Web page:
Te Uru Rākau Forestry New Zealand says it is providing funding to nine training and employment programmes in the sector.
The government agency will also be working on a business case with help from global investment consulting service Indufor Asia Pacific Ltd.
“Establishing a biofuels industry in New Zealand will require significant investment, so we’re moving ahead with developing the business case for this investment,” says Jason Wilson, director of sector investments at Te Uru Rākau – New Zealand Forest Service.
Wilson says research shows a biofuel industry would help New Zealand meet its emissions targets and provide jobs and new industries in regional centres.
“Tackling climate change is an ongoing priority for Government. Investigating the potential to manufacture biofuels from New Zealand wood could supercharge our efforts and deliver significant returns for our forestry and wood processing sector, rural communities, and economy.”
Biocrude, liquid biofuels and solid biofuels are made from the residues of trees milled in New Zealand and can help replace traditional fossil fuels such as coal and petroleum.
“A key focus for the forestry and wood processing sector is maximising the economic and environmental benefits from wood through innovation, as it’s a renewable and sustainable asset,” says Wilson.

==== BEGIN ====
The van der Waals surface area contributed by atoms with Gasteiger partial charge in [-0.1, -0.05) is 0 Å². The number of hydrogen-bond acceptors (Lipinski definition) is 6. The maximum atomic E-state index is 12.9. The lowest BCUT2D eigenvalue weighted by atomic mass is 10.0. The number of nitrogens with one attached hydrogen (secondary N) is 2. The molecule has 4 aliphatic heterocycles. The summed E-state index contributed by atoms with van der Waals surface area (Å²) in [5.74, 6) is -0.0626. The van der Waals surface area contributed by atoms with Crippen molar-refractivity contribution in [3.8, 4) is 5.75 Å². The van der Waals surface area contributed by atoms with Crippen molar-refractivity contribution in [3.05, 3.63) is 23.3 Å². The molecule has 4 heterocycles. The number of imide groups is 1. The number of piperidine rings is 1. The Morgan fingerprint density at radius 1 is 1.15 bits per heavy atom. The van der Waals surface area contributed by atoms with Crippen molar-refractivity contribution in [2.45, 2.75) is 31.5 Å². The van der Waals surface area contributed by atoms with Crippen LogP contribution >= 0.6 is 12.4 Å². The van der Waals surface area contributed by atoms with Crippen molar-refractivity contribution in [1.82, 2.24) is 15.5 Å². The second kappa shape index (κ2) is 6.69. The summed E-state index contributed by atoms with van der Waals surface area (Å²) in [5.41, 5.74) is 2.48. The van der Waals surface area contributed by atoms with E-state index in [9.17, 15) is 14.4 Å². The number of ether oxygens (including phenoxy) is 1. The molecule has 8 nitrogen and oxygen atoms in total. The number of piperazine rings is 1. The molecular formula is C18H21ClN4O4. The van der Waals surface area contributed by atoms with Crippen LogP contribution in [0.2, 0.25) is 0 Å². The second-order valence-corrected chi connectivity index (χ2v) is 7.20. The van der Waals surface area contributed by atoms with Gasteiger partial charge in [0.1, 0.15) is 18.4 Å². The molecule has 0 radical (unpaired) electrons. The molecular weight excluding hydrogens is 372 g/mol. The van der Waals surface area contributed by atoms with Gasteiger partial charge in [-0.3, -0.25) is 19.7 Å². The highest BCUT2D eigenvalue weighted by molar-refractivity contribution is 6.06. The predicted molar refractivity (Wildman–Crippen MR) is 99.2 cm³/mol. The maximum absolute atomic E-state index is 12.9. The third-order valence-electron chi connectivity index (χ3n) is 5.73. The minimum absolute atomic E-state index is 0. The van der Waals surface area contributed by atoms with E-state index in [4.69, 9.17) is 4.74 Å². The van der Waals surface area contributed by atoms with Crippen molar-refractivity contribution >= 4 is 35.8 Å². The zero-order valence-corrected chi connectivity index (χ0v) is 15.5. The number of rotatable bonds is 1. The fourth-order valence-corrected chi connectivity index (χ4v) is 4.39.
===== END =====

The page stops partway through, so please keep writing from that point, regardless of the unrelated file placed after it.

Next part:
“The business case will involve significant analysis and will underpin a core part of the Industry Transformation Plan (ITP) for forestry and wood processing currently in development. The ITP will include a focus on the emerging bioenergy role the sector can play.”
The ITP aims to utilise New Zealand’s forest resources by increasing domestic processing and a draft of the plan is expected later this year for the sector to consider. It is one of six transformation plans launched by Government, aimed at growing more innovative industries in New Zealand and lifting the productivity, sustainability, and inclusivity of key sectors.
“We’re excited by the potential of producing biofuels in New Zealand and we are committed towards working with the forestry and wood processing sectors to explore this opportunity, which could have lasting benefits for New Zealand,” says Wilson.